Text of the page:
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A high-ranking Egyptian Muslim Brotherhood official has linked the deadly Boston attacks to the U.S.-backed French war in Mali.
Essam Elerian, vice chairman of the Brotherhood’s Freedom and Justice Party (FJP), wrote in a statement posted in Arabic on his Facebook account that the “events began with the sending of French battalions to Mali in a war against organizations that are said to be part of al Qaeda.”
Elerian expressed sympathy with the families of the victims, but said the attacks “do not stop us from reading into the grave incident.”
“Who interfered in democratic transformations, despite the difficult transition from despotism, corruption, poverty, hatred and intolerance to freedom, justice, tolerance, development, human dignity and social justice?” he asked. “Who created Islamophobia through research and media? Who funded this violence?”
A common criticism of Egypt's Muslim Brotherhood has always been that it delivers one message in English to an international audience, and another message entirely in Arabic to its domestic audience. If anyone is ever looking for an example of this, they need to look no further than the Islamist organization's reaction to the bombing of the Boston Marathon.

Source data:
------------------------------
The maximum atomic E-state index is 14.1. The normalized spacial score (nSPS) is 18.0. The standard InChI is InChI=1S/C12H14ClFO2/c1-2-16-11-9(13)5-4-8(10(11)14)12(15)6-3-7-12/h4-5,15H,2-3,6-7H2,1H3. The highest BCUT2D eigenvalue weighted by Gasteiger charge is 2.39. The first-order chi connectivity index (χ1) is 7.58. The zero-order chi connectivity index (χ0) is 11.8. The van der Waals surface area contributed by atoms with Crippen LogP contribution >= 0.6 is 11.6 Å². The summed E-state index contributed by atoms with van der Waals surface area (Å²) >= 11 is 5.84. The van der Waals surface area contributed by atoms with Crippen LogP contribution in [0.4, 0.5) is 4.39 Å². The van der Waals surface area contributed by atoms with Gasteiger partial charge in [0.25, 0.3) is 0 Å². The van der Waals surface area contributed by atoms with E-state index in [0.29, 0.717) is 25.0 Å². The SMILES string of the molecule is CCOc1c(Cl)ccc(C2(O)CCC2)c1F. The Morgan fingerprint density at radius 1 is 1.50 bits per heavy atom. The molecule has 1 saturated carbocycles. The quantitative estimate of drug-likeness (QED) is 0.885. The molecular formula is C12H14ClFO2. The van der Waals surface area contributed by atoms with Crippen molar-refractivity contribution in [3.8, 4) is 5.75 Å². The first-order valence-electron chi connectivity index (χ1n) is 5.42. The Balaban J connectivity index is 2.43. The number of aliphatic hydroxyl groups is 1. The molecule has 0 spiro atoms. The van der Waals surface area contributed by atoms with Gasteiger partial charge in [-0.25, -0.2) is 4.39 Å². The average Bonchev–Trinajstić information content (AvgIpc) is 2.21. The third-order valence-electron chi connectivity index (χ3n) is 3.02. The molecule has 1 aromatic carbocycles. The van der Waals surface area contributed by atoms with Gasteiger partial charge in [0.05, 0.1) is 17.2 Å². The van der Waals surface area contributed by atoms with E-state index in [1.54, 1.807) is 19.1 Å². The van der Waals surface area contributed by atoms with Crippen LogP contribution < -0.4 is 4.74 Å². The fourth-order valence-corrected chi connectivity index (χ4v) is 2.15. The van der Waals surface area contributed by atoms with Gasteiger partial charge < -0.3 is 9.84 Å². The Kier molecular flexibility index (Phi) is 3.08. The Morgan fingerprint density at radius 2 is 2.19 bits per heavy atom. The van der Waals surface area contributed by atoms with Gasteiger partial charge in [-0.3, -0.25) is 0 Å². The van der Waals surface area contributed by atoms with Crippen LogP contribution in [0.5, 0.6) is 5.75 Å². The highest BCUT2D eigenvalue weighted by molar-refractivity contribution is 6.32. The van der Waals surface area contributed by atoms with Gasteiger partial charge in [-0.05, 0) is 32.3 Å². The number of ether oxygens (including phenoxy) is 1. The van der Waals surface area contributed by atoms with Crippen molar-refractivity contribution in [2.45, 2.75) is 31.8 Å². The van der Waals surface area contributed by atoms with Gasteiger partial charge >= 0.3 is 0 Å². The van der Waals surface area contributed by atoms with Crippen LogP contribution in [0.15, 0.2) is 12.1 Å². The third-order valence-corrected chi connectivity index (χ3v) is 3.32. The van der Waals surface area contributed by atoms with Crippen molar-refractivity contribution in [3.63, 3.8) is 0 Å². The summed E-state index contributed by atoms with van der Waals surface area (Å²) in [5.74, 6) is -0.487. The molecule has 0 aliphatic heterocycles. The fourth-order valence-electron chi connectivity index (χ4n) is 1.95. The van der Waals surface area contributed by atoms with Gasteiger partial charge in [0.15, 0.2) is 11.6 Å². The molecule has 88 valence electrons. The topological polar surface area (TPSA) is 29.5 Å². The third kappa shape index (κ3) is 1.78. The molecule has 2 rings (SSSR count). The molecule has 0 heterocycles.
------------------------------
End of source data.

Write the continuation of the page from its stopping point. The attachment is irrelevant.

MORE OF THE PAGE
In English, the Brotherhood's political party released a statement "categorically reject[ing] as intolerable the bombings committed in the U.S. city of Boston," and "offer[ing] heartfelt sympathies and solemn condolences to the American people and the families of the victims."
In Arabic, senior Brotherhood leader and the vice chairman of the group's political party Essam el-Erian took a different tack. In a post on his Facebook page, he condemned the Boston attack -- but also linked it to the French war in Mali, the destruction in Syria and Iraq, and faltering rapprochement between the Turkish government and Kurdish rebels.
El-Erian is making the case that all of these setbacks -- from Boston to Baghdad -- are somehow connected. "Who disturbed democratic transformations, despite the difficult transition from despotism, corruption, poverty, hatred, and intolerance to freedom, justice tolerance, development, human dignity, and social justice?" he asked. "Who planted Islamophobia through research, the press, and the media? Who funded the violence?"